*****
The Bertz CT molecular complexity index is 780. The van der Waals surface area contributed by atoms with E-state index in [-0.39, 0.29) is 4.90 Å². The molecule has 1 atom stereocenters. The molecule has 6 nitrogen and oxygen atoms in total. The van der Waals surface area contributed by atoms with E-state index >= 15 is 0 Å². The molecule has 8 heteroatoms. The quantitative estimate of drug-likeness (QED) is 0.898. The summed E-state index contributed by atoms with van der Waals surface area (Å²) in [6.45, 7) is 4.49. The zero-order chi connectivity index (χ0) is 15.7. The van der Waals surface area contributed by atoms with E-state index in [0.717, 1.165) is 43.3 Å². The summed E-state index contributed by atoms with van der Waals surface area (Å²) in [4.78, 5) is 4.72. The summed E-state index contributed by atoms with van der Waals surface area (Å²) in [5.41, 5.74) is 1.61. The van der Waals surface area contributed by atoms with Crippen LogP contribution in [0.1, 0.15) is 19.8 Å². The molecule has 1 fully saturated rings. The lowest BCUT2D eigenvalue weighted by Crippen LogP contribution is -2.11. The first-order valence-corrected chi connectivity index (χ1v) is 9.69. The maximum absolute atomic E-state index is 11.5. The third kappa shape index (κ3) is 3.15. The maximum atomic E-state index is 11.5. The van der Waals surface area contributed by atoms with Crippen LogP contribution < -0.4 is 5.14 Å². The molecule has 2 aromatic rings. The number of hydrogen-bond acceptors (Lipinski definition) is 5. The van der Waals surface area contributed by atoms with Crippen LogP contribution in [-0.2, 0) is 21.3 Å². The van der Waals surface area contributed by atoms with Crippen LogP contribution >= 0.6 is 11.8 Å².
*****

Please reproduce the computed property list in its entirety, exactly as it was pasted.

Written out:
The Bertz CT molecular complexity index is 780. The van der Waals surface area contributed by atoms with E-state index in [-0.39, 0.29) is 4.90 Å². The molecule has 1 atom stereocenters. The molecule has 6 nitrogen and oxygen atoms in total. The van der Waals surface area contributed by atoms with E-state index >= 15 is 0 Å². The molecule has 8 heteroatoms. The quantitative estimate of drug-likeness (QED) is 0.898. The summed E-state index contributed by atoms with van der Waals surface area (Å²) in [6.45, 7) is 4.49. The zero-order chi connectivity index (χ0) is 15.7. The van der Waals surface area contributed by atoms with E-state index in [0.717, 1.165) is 43.3 Å². The summed E-state index contributed by atoms with van der Waals surface area (Å²) in [4.78, 5) is 4.72. The summed E-state index contributed by atoms with van der Waals surface area (Å²) in [5.41, 5.74) is 1.61. The van der Waals surface area contributed by atoms with Crippen LogP contribution in [0.1, 0.15) is 19.8 Å². The molecule has 1 fully saturated rings. The lowest BCUT2D eigenvalue weighted by Crippen LogP contribution is -2.11. The first-order valence-corrected chi connectivity index (χ1v) is 9.69. The maximum absolute atomic E-state index is 11.5. The third kappa shape index (κ3) is 3.15. The maximum atomic E-state index is 11.5. The van der Waals surface area contributed by atoms with Crippen LogP contribution < -0.4 is 5.14 Å². The molecule has 2 aromatic rings. The number of hydrogen-bond acceptors (Lipinski definition) is 5. The van der Waals surface area contributed by atoms with Crippen LogP contribution in [-0.2, 0) is 21.3 Å². The van der Waals surface area contributed by atoms with Crippen LogP contribution >= 0.6 is 11.8 Å².